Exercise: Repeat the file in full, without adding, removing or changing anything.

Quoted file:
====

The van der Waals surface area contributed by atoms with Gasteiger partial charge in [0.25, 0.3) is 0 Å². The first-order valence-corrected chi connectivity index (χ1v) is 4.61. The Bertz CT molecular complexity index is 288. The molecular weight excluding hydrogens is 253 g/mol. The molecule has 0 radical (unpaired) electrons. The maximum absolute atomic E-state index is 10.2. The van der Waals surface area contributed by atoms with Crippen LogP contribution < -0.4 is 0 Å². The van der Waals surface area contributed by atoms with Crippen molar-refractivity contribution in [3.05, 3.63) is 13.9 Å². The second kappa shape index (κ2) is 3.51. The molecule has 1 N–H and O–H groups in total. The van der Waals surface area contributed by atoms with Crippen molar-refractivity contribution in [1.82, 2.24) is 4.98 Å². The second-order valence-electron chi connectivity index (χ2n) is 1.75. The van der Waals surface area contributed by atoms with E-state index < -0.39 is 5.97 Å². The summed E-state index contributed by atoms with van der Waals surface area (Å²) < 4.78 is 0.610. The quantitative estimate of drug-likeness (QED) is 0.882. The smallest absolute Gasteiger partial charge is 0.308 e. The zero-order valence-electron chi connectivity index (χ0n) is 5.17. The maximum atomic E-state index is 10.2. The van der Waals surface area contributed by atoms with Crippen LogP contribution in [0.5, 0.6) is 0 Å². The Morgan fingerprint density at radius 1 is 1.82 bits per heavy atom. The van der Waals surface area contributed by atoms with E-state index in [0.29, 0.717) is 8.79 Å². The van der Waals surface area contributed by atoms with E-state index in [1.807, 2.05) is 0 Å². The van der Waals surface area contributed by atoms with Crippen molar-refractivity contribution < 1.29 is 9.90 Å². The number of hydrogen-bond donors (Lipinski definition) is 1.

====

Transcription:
The van der Waals surface area contributed by atoms with Gasteiger partial charge in [0.25, 0.3) is 0 Å². The first-order valence-corrected chi connectivity index (χ1v) is 4.61. The Bertz CT molecular complexity index is 288. The molecular weight excluding hydrogens is 253 g/mol. The molecule has 0 radical (unpaired) electrons. The maximum absolute atomic E-state index is 10.2. The van der Waals surface area contributed by atoms with Crippen LogP contribution < -0.4 is 0 Å². The van der Waals surface area contributed by atoms with Crippen molar-refractivity contribution in [3.05, 3.63) is 13.9 Å². The second kappa shape index (κ2) is 3.51. The molecule has 1 N–H and O–H groups in total. The van der Waals surface area contributed by atoms with Crippen molar-refractivity contribution in [1.82, 2.24) is 4.98 Å². The second-order valence-electron chi connectivity index (χ2n) is 1.75. The van der Waals surface area contributed by atoms with E-state index < -0.39 is 5.97 Å². The summed E-state index contributed by atoms with van der Waals surface area (Å²) < 4.78 is 0.610. The quantitative estimate of drug-likeness (QED) is 0.882. The smallest absolute Gasteiger partial charge is 0.308 e. The zero-order valence-electron chi connectivity index (χ0n) is 5.17. The maximum atomic E-state index is 10.2. The van der Waals surface area contributed by atoms with Crippen LogP contribution in [0.5, 0.6) is 0 Å². The Morgan fingerprint density at radius 1 is 1.82 bits per heavy atom. The van der Waals surface area contributed by atoms with E-state index in [0.29, 0.717) is 8.79 Å². The van der Waals surface area contributed by atoms with E-state index in [1.807, 2.05) is 0 Å². The van der Waals surface area contributed by atoms with Crippen molar-refractivity contribution < 1.29 is 9.90 Å². The number of hydrogen-bond donors (Lipinski definition) is 1.